The Cost of Following Jesus: a Former-Muslim's Story

By Craig Borlase | 16 June 2016 | Comments (4)

 the cost of following jesus

When you’re a direct descendent of Mohammed, life in Pakistan is full of privilege. Ali Husnain grew up with servants holding his bags and strangers kissing his feet. Life was about as comfortable as it could possibly be.

 

Yet once Ali met Jesus while on a summer trip to England, nothing was ever  quite the same again.

 

It started with a vision. Then came a dream. Through both supernatural encounters Ali was introduced to a God who answered all of his deepest questions about Islam.

 

Returning home to Pakistan, aged 16, Ali started talking to his friends about his new found faith in Jesus. The news was not well received and he soon found himself on a terrorist hit list. But when Ali was stabbed and left for dead, Jesus appeared once more.

 

“My son,” Jesus said to him, “your life is in danger because of me. You will not die now. I will give you more life.”

 

The words—along with the instantaneous healing—filled Ali with the courage to hold on to his faith. Even as he was chased from his home and forced to go on the run, Ali refused to recant. When his aunt was killed as an act of revenge, and a fatwa was issued—declaring that any person could kill Ali without fear of punishment—Ali continued to place his trust in God.

 

Eventually, Ali fled his homeland and flew to England where he pleaded for the right to remain. It took five years, numerous court appeals and a period in hiding after the terrorist group tracked him down in Oxford, but eventually Ali was granted asylum.

 

His successful claim did not signal the end of his troubles. Disowned by his family, fearful of the British Pakistani community, devoid of his status as an influential Muslim, Ali struggled to come to terms with all that he had lost.

 

Ali found out that there is no fairytale ending to the story of Muslims becoming Christians. He discovered that there is always a cost.

 

But the years of waiting and trusting God alone taught him something; that the cost of following Jesus is always worth it.

 

So when it came time to choose a title for the book which shares the story of his conversion to Christianity, Ali knew there was only one choice: The Cost. 

 

Through his book Ali hopes to do more than inspire and encourage others like him. In 2018 Ali is planning to return to Pakistan to open a medical facility in his home town to offer treatment to those who cannot afford it. He hopes that the book will help finance the work.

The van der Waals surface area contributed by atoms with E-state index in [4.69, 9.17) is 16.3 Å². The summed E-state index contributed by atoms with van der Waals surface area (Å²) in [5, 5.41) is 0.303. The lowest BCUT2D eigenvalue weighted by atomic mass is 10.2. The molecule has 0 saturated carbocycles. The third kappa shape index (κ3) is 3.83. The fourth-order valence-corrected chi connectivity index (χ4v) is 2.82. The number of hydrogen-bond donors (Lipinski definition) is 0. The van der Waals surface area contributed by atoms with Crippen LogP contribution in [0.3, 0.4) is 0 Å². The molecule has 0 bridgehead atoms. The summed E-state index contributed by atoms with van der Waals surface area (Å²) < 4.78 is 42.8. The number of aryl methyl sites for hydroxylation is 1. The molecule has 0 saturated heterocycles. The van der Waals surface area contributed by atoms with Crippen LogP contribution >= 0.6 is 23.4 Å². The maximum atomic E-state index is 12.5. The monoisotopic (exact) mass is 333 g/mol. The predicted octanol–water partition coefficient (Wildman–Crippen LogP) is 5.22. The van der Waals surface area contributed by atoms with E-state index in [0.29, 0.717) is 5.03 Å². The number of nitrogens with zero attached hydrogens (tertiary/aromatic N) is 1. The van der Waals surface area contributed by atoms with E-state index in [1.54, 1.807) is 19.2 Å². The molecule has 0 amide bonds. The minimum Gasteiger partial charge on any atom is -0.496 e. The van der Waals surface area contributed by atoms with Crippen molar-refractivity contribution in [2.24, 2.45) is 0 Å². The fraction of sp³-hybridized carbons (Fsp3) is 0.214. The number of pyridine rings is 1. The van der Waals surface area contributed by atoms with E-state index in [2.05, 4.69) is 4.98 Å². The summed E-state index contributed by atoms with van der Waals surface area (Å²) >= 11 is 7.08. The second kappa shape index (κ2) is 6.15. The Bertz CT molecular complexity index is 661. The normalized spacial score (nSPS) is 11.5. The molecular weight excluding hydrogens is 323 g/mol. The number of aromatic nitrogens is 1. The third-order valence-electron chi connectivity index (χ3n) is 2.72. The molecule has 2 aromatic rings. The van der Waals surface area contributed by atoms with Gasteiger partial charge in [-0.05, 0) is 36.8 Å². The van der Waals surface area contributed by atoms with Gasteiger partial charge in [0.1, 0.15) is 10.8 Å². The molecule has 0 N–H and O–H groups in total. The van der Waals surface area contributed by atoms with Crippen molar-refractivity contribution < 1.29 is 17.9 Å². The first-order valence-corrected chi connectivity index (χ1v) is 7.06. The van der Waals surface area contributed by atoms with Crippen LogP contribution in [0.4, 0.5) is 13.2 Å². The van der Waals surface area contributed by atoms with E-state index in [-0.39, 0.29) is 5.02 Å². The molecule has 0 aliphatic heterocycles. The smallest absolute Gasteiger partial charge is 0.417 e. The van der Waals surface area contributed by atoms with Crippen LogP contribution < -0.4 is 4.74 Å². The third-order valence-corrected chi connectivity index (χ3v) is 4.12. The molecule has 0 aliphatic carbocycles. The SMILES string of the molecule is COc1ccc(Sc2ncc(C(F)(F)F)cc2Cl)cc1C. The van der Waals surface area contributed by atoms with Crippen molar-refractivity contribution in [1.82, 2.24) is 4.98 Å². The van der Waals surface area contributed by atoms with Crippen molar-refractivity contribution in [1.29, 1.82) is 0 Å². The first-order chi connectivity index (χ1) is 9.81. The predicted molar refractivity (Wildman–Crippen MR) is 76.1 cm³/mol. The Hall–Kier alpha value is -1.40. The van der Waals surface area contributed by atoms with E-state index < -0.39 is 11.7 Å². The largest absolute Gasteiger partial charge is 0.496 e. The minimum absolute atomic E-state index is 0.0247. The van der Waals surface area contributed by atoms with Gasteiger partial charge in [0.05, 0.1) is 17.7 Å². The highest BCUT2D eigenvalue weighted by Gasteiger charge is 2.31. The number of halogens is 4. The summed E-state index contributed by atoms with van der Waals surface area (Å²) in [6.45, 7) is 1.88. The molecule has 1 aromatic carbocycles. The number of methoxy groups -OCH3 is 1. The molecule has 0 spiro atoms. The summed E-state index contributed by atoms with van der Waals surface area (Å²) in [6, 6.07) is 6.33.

Ali knows that he will be in danger for turning his back on Islam, and the fatwa makes it clear that anyone can kill Ali without fear of punishment. But the lessons of the last decade have sunk deep within him. He knows full well that when there appears to be no cost at all to following Jesus, we need to look again at the direction our lives are heading.

 

He knows that Christians are called to show love to everyone, even those who disagree with us or others who would rather see us dead. And he knows that in order to show those who tried to kill him that Christians are not to be feared, he must be prepared to sacrifice his own life in the process.

 

For Ali, to live so generously and courageously is only possible because of the love of Jesus.


 

Read more like this:

The Smile of a Man Who Lost Almost Everything 

4 Things Refugees Can Teach Us

Generous Heroes of the Faith

 

 

comments:

Campbell Ritchie

July 2, 2016 7:33 AM
Please post more details about the book so readers can easily buy a copy.

John and Rachel Bennett

July 5, 2016 10:10 AM
What an amazing story and typical of others we have heard of especially in the last few years, We would certainly like to read the book when it is published so would much appreciate details when they are available. Many thanks John and Rachel Bennett, Godalming, Surrey.

Annette Rankin

July 11, 2016 11:19 PM
I too would like to purchase this mans book if it is available. Thank you

John Hudson

July 13, 2016 10:49 AM
I totally concur with the two comments above. This story should have the widest possible circulation, both to encourage and to warn.

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